W. Q. WOLFSON, M.D.; C. COHN, M.D.; R. LEVINE, M.D.; E. F. ROSENBERG, M.D., F.A.C.P.; H. D. HUNT, M.D.
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The medical literature of the past century contains numerous references to the supposed rôle of the liver in gout.7 through 15, 23, 24, 30, 31, 42, 50, 55, 62, 63, 79 Three types of hypothesis have been presented: (1) that gout results from an isolated disturbance in some hepatic enzyme, (2) that gout results from chronic diffuse hepatic impairment, and (3) that hepatic impairment is a frequent visceral complication of gout. The first hypothesis is as yet difficult to evaluate, since suitable methods of study have only recently become available.31, 32, 33 The latter two hypotheses may be evaluated by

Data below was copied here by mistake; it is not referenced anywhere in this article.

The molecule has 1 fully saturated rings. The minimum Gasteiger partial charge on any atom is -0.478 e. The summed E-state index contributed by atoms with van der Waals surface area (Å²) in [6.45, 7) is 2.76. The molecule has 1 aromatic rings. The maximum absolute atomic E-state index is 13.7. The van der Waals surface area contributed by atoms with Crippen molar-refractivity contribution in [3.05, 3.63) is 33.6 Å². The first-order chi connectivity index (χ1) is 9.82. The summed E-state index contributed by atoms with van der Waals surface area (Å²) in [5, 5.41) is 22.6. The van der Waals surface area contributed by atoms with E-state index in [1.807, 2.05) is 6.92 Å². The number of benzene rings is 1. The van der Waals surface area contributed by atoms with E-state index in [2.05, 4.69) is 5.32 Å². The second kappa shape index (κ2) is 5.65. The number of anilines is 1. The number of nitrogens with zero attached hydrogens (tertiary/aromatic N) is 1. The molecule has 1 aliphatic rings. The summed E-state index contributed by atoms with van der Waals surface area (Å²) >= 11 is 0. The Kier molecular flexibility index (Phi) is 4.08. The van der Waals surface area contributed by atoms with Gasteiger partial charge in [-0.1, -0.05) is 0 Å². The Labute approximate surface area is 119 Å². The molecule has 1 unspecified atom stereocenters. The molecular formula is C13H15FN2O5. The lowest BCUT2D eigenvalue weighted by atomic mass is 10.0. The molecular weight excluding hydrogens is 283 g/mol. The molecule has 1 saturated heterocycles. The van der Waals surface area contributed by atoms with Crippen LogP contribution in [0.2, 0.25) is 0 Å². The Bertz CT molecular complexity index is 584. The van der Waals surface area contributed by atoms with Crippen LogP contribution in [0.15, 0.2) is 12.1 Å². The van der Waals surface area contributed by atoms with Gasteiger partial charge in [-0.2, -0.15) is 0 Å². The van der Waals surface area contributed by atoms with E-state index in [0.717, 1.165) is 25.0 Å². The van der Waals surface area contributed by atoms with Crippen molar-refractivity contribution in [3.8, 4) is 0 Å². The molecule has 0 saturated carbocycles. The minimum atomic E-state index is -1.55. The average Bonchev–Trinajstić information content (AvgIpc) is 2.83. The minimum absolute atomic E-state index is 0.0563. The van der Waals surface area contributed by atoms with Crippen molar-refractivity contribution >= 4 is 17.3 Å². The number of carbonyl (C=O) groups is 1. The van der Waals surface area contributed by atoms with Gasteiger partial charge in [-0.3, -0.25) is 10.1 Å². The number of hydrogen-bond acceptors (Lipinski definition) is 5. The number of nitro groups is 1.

WOLFSON WQ, COHN C, LEVINE R, et al. LIVER FUNCTION AND SERUM PROTEIN STRUCTURE IN GOUT1. Ann Intern Med. 1949;30:598–614. doi: 10.7326/0003-4819-30-3-598
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Published: Ann Intern Med. 1949;30(3):598-614.
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